Man convicted in Hudson slayings

The singer's ex-brother-in-law faces a life term for killing her mother, brother, and nephew.

Posted: May 12, 2012

CHICAGO - A Chicago jury on Friday convicted Oscar-winner Jennifer Hudson's former brother-in-law of murdering her mother, brother, and 7-year-old nephew in what prosecutors' described as an act of vengeance by a jilted husband.

Hudson, who expressed her undisguised disdain for William Balfour when she took the witness stand and who endured weeks of excruciating testimony about the October 2008 killings, was visibly overcome with emotion as the verdict was read. Her eyes filled with tears and she shook her head and bit her lip. Afterward, she looked over at her sister, Julia Hudson, and smiled.

Balfour, who faces a mandatory life prison sentence, showed no emotion.

Jurors deliberated for three days before reaching their verdict against Balfour, 31, a former gang member who was the estranged husband of Hudson's sister at the time of the triple murders.

With no surviving witnesses to the Oct. 24, 2008, slayings or fingerprints, prosecutors built a circumstantial case against Balfour by calling 83 witnesses over 11 days of testimony. Witnesses said he threatened to kill the entire family if Julia Hudson spurned him.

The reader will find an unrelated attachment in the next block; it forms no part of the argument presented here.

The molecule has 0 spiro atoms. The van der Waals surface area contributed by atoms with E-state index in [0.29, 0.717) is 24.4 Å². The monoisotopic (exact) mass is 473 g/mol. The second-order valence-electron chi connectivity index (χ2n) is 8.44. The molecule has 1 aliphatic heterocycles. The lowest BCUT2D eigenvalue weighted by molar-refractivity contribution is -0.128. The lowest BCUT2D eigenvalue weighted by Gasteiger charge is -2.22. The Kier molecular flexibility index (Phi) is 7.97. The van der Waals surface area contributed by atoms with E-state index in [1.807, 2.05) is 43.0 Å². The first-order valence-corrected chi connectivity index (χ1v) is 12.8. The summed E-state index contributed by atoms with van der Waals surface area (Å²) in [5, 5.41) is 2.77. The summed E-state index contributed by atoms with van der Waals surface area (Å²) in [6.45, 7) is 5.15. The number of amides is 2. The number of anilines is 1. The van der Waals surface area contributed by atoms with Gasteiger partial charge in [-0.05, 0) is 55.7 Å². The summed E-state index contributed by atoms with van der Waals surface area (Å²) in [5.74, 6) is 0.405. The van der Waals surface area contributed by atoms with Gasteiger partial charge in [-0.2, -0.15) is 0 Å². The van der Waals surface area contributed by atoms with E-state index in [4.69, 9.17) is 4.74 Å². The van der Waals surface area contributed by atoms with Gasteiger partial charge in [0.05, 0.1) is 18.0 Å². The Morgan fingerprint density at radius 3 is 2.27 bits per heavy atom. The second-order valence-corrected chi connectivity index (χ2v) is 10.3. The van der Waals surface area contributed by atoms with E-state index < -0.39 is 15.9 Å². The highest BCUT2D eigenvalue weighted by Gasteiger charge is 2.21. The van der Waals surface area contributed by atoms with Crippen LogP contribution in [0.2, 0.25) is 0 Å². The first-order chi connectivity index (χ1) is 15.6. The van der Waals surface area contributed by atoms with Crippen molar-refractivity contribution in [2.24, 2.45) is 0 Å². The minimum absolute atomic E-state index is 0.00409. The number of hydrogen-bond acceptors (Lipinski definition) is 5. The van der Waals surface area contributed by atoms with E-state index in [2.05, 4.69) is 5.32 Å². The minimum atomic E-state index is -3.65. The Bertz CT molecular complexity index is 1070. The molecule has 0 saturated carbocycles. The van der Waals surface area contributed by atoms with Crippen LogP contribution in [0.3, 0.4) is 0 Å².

Balfour's attorneys proposed an alternate theory: that someone else in the crime-ridden neighborhood on Chicago's South Side targeted the family because of alleged crack-cocaine dealing by Hudson's brother, Jason. During the 30 minutes in which they called just two witnesses, however, they presented no evidence to support that theory.

Public defender Amy Thompson said she would appeal the verdict. "It has always been our position and it still is that William Balfour is innocent of these murders," she said.

Cook County State's Attorney Anita Alvarez reiterated what prosecutors had told jurors, saying the evidence against Balfour was overwhelming.

The verdict came shortly after jurors sent the judge a note saying they were split. The jury did not say it was giving up, though.

"We are trying," jurors said in their note.

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